an optical drive can read DVDs. Only very few are left
with a CD-ROM drive that's not DVD-capable.

Therefore, my opinion is that we should publish a DVD
image in the future that contains everything we have
today on disc{1,2,3} docs and livefs CD. The size of
such an DVD would be 1.95 GB for 7.0-RELEASE/i386.

For those who don't want or need packages and docs,
a smaller CD image with just the install bits (and maybe
the fixit FS) could be provided, and of course the small
"bootonly" image, but nothing else. Providing five or
more CD images is rather last century like, in my opinion.

Of course there are certainly people with different
options. :-)

> You again forget about advocacy, new users coming from other OSes and
> possibly comparing with some Linux distros.


Such comparisons are bogus anyway. I've installed SuSE
linux before, and I think the graphical installer is
terribly annoying. It's worse than Windows. It took
me a lot longer to get a usable system installed, and
even then it installed different sets than the ones I
selected (I have no idea why). In my opinion, FreeBSD's
installation wins big time.

> Imagine a review like this:
> "That SuSe or Debian are wonderful with great number of software instantly
> available and with this FreeBSD I must wait for download and then compile?!
> Such ****! Don't use it, if they can't do this, they can't do other usable
> things!"


Such a review is worthless and shouldn't be taken serious.
I really don't worry about that.

> > > Yes, but: livefs and disc1 have many things in common,

> > No, they dont. The only thing they have in common is the
> > /boot directory, which is relatively small (about 30 MB).

>
> And what about at least shell and some other tools?


A shell and a few tools (very few, admittedly) are included
in the MFS image in the /boot directory.

And there's also the shell opened on Alt-F4 once the
installation has started. For anything else there is
the "fixit" live FS.

> This _can_ be combined, as previous releases have proven.


Previous releases were a lot smaller. :-)

The point is, disc1 and livefs have _nothing_ in common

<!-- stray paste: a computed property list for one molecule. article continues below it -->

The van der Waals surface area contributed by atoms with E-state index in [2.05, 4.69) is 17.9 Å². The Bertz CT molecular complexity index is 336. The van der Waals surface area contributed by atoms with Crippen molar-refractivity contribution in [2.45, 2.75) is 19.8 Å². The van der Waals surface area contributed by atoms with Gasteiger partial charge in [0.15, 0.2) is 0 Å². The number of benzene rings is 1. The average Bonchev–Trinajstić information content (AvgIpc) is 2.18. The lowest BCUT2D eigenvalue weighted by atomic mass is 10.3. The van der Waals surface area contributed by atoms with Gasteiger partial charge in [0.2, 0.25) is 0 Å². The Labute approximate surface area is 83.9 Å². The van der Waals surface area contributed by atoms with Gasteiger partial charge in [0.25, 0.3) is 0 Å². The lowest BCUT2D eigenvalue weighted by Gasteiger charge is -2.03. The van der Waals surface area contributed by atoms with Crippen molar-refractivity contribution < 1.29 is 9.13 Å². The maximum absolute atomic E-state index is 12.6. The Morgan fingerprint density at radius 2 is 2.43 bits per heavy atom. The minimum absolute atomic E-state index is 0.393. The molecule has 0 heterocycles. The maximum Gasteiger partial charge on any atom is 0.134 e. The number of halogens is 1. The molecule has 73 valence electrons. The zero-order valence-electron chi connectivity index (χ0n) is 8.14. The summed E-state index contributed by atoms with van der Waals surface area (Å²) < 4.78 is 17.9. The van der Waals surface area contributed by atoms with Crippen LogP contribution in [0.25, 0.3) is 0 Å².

except for the 30 MB /boot directory, so you only save
those 30 MB when combining them. No more. Look at the
ISOs if you don't believe me.

> > > Really? Have benchmarks? If it is really hust a few percent, then it is not
> > > worth, of course.

> > I can't find the article right now, I'm afraid. :-(
> > When I have some time at the weekend, I might make a
> > little benchmark myself.

>
> Would be godd, I'll wait


Why haven't you done it yourself? It's not difficult.
If you want to get something done, the best way is to do
it yourself, instead just talking about it. That's why
FreeBSD is what it is today. ;-)

OK, here are the results of 7.0-RELEASE/i386:

348 MB gzip'ed (default)
297 MB bzip2'ed

So the space saving is 51 MB (14.7%). It took 45 minutes
on my machine to create the bzip2-compressed files. Here
are the decompression times:

0:57 for the gzip'ed sets
7:20 for the bzip2'ed sets

So it takes almost 8 times as long to decompress. The
machine was otherwise idle, and the times were reproducible
with good accuracy.

> > Uhm, no. There's no such thing as an installer that
> > installs from the live FS (the DragonFly people have
> > something like that).
> > Of course, you can manually do the whole dance from the
> > live FS (fdisk, bsdlabel, newfs, cpio ...), but that's
> > definitely not for novice users.

>
> So, livefs still contains base system available for install, just as disc1 ?


No, sysinstall cannot install from the contents of the
live FS. Sysinstall needs the distribution sets that
are on disc1 (basically they're compressed tar files).

However, when you do a manual installation using the
live FS, you can copy the contents of the live FS to
the harddisk (e.g. with cpio). But that's not for
novices, as I wrote above.

DragonFly BSD does it different: Their installer runs
from the live FS, and it uses the live FS contents for
installation. I think this is pretty clever and has
advantages. But FreeBSD's sysinstall doesn't support
that.

Best regards
Oliver

--
Oliver Fromme, secnetix GmbH & Co. KG, Marktplatz 29, 85567 Grafing b. M.
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-- Larry Wall